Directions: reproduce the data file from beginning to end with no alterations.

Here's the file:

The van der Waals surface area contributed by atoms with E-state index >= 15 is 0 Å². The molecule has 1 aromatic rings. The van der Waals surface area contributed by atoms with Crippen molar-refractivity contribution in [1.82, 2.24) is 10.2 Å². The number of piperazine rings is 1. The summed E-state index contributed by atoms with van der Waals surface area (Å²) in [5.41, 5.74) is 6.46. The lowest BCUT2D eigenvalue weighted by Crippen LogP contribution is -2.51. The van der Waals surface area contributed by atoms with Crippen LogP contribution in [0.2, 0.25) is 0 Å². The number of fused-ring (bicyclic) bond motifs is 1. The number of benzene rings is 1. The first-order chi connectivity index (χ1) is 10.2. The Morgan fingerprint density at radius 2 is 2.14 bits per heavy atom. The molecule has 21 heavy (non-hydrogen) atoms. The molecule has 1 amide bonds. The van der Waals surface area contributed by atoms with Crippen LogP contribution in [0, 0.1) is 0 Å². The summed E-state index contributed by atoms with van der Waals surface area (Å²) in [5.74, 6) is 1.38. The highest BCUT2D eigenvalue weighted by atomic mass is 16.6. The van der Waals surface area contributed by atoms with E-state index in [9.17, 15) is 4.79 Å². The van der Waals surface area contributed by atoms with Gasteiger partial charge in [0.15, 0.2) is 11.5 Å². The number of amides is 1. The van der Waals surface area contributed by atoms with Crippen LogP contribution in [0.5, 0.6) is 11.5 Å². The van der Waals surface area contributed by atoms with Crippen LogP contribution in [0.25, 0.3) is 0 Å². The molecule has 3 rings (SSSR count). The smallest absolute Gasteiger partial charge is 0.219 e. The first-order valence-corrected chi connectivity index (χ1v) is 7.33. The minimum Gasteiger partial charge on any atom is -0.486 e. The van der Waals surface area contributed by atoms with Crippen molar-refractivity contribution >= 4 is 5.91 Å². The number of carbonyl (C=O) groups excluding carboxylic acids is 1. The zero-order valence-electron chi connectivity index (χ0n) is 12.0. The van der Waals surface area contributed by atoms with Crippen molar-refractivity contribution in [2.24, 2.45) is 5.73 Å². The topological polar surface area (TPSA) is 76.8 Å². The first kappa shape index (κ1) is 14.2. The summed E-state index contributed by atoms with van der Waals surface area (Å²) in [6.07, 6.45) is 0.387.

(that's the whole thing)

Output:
The van der Waals surface area contributed by atoms with E-state index >= 15 is 0 Å². The molecule has 1 aromatic rings. The van der Waals surface area contributed by atoms with Crippen molar-refractivity contribution in [1.82, 2.24) is 10.2 Å². The number of piperazine rings is 1. The summed E-state index contributed by atoms with van der Waals surface area (Å²) in [5.41, 5.74) is 6.46. The lowest BCUT2D eigenvalue weighted by Crippen LogP contribution is -2.51. The van der Waals surface area contributed by atoms with Crippen LogP contribution in [0.2, 0.25) is 0 Å². The number of fused-ring (bicyclic) bond motifs is 1. The number of benzene rings is 1. The first-order chi connectivity index (χ1) is 10.2. The Morgan fingerprint density at radius 2 is 2.14 bits per heavy atom. The molecule has 21 heavy (non-hydrogen) atoms. The molecule has 1 amide bonds. The van der Waals surface area contributed by atoms with Crippen LogP contribution in [0, 0.1) is 0 Å². The summed E-state index contributed by atoms with van der Waals surface area (Å²) in [5.74, 6) is 1.38. The highest BCUT2D eigenvalue weighted by atomic mass is 16.6. The van der Waals surface area contributed by atoms with E-state index in [9.17, 15) is 4.79 Å². The van der Waals surface area contributed by atoms with Gasteiger partial charge in [0.15, 0.2) is 11.5 Å². The number of amides is 1. The van der Waals surface area contributed by atoms with Crippen LogP contribution in [0.5, 0.6) is 11.5 Å². The van der Waals surface area contributed by atoms with Crippen LogP contribution in [0.25, 0.3) is 0 Å². The molecule has 3 rings (SSSR count). The smallest absolute Gasteiger partial charge is 0.219 e. The first-order valence-corrected chi connectivity index (χ1v) is 7.33. The minimum Gasteiger partial charge on any atom is -0.486 e. The van der Waals surface area contributed by atoms with Crippen molar-refractivity contribution >= 4 is 5.91 Å². The number of carbonyl (C=O) groups excluding carboxylic acids is 1. The zero-order valence-electron chi connectivity index (χ0n) is 12.0. The van der Waals surface area contributed by atoms with Crippen molar-refractivity contribution in [2.24, 2.45) is 5.73 Å². The topological polar surface area (TPSA) is 76.8 Å². The first kappa shape index (κ1) is 14.2. The summed E-state index contributed by atoms with van der Waals surface area (Å²) in [6.07, 6.45) is 0.387.